Benjamin Must Go to Egypt- Jacob was making offerings to Joseph as his sons went to buy food for their survival. However, he was holding back the most precious gift, which was Benjamin. It was this gift that Joseph wanted the most. Joseph was meeting the basic needs of his brothers by giving them sacks of corn. When Benjamin was finally brought to Joseph, when there was released to them wagons to bring them into abundance and overflow in the land of Goshen. This truth teaches us that we must give our most precious in order to receive God's best. We can give sparingly and receive sparingly and receive our basic needs. God wants us in abundance, even when the world lives in lack. We must be willing to give our best, that which is most precious in his sight. We see this type of giving when the widow of Zarephath gave Elijah her last meal ( 1 Kings 17:8-16). When the widow gave her last two mites, she gave that which was most precious to her ( Luke 21:1-4). These people gave that which was most precious out of their lack.
Genesis 43:13 — Comments- Jacob yielded to the pleas of his sons and gave his greatest sacrifice unto the ruler of Egypt, Joseph. In giving his best offering, his son Benjamin, he opened the door for God to give back to him in great measure, providing abundantly for these seventy souls in the land of Goshen during these seven years of famine. Jacob's soul was bound in Benjamin ( Genesis 44:30), and in return, he received back from God his sons Benjamin, Simeon, and Joseph, as well as provision through the seven years of famine. He had to first give his best before God gave back His best. 255] During the first visit of Jacob's sons to Egypt, Jacob had the ability to pay his debts and supply his needs during the famine. However, as the famine progressed, God knew that Jacob lacked the ability to provide for himself and his family throughout the duration of the famine. Therefore, He intervened, requiring a sacrifice from Jacob, and in return, God blessed Jacob while the rest of the world suffered in lack.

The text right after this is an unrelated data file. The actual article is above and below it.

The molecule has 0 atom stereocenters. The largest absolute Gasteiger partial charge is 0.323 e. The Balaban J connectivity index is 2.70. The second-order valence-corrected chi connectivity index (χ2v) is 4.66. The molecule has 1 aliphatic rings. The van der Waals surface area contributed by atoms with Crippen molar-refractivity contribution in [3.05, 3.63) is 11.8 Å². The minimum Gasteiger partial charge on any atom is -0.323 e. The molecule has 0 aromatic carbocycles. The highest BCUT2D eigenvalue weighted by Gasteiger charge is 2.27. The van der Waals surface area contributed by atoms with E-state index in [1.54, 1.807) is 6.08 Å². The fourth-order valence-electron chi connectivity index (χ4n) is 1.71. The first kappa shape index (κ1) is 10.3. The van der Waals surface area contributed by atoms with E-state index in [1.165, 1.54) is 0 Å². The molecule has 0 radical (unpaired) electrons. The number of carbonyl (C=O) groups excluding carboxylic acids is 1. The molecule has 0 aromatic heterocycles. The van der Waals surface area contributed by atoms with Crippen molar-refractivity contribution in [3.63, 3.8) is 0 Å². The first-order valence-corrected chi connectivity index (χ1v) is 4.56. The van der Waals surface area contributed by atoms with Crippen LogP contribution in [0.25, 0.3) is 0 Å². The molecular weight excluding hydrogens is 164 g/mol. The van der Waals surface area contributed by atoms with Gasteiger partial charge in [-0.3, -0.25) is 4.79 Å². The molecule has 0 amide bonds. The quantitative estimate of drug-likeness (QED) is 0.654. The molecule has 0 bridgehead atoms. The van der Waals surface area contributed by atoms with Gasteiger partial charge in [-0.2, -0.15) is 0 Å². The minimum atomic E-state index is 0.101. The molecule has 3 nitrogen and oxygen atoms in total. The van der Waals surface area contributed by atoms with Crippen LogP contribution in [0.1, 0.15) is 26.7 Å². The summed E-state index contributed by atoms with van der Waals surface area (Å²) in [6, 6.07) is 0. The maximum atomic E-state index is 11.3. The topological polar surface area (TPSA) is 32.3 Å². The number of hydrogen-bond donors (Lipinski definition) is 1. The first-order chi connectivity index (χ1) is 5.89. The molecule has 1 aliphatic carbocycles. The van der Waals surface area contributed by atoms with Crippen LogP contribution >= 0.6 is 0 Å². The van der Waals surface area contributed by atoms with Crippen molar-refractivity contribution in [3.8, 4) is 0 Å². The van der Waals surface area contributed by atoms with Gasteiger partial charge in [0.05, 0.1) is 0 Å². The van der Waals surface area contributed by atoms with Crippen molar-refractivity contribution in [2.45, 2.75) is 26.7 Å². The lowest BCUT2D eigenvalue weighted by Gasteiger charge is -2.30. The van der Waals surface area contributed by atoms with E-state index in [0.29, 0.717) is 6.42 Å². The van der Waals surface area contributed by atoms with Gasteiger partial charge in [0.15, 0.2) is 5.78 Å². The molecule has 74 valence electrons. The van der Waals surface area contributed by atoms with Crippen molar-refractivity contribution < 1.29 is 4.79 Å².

255] Darryl Woodson, "Sermon," Victory City Church, Kampala, Uganda, 25 April 2010.
Genesis 44:30, "Now therefore when I come to thy servant my father, and the lad be not with us; seeing that his life is bound up in the lad"s life;"
Genesis 43:14 And God Almighty give you mercy before the Prayer of Manasseh, that he may send away your other brother, and Benjamin. If I be bereaved of my children, I am bereaved.
Genesis 43:32 — Comments- Exactly who were the Hebrews and how well known were they to the Egyptians?
Genesis 44:2 — Comments- Why a cup? We do know that his brothers ate with Joseph, so it would have been an easy thing for them to steal.
Genesis 44:9 — Comments- The fact that Joseph's brothers pronounced the judgment of death upon the unknown thief was a reflection of the customs of his day. We see Jacob making the same rash vow in Genesis 31:32 when Rachel stole her father's idols. The Code of Hammurabi, believed by some scholars to have been written by a Babylonian king around 2100 B.C, impacted its culture for centuries. It is very likely that this rash statement was based upon law six of this Code, which says, "If any one steal the property of a temple or of the court, he shall be put to death, and also the one who receives the stolen thing from him shall be put to death."